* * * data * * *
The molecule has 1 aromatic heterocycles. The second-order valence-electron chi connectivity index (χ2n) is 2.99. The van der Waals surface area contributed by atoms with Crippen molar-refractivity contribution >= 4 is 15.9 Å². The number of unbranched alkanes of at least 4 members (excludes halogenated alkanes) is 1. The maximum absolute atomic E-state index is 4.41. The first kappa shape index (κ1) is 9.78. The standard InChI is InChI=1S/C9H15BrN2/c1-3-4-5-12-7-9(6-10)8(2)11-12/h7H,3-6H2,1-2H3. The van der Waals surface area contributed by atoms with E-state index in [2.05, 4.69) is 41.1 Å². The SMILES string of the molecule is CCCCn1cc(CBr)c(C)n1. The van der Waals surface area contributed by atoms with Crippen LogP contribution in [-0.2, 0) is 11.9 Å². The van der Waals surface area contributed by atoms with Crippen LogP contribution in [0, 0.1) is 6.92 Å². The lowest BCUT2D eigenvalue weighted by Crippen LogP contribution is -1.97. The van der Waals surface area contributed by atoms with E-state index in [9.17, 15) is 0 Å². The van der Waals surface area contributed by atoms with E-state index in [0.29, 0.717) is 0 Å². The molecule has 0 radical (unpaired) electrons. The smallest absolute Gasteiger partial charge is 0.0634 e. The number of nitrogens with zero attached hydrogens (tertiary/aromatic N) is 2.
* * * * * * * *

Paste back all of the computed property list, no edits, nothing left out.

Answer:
The molecule has 1 aromatic heterocycles. The second-order valence-electron chi connectivity index (χ2n) is 2.99. The van der Waals surface area contributed by atoms with Crippen molar-refractivity contribution >= 4 is 15.9 Å². The number of unbranched alkanes of at least 4 members (excludes halogenated alkanes) is 1. The maximum absolute atomic E-state index is 4.41. The first kappa shape index (κ1) is 9.78. The standard InChI is InChI=1S/C9H15BrN2/c1-3-4-5-12-7-9(6-10)8(2)11-12/h7H,3-6H2,1-2H3. The van der Waals surface area contributed by atoms with E-state index in [2.05, 4.69) is 41.1 Å². The SMILES string of the molecule is CCCCn1cc(CBr)c(C)n1. The van der Waals surface area contributed by atoms with Crippen LogP contribution in [-0.2, 0) is 11.9 Å². The van der Waals surface area contributed by atoms with Crippen LogP contribution in [0, 0.1) is 6.92 Å². The lowest BCUT2D eigenvalue weighted by Crippen LogP contribution is -1.97. The van der Waals surface area contributed by atoms with E-state index in [9.17, 15) is 0 Å². The van der Waals surface area contributed by atoms with E-state index in [0.29, 0.717) is 0 Å². The molecule has 0 radical (unpaired) electrons. The smallest absolute Gasteiger partial charge is 0.0634 e. The number of nitrogens with zero attached hydrogens (tertiary/aromatic N) is 2.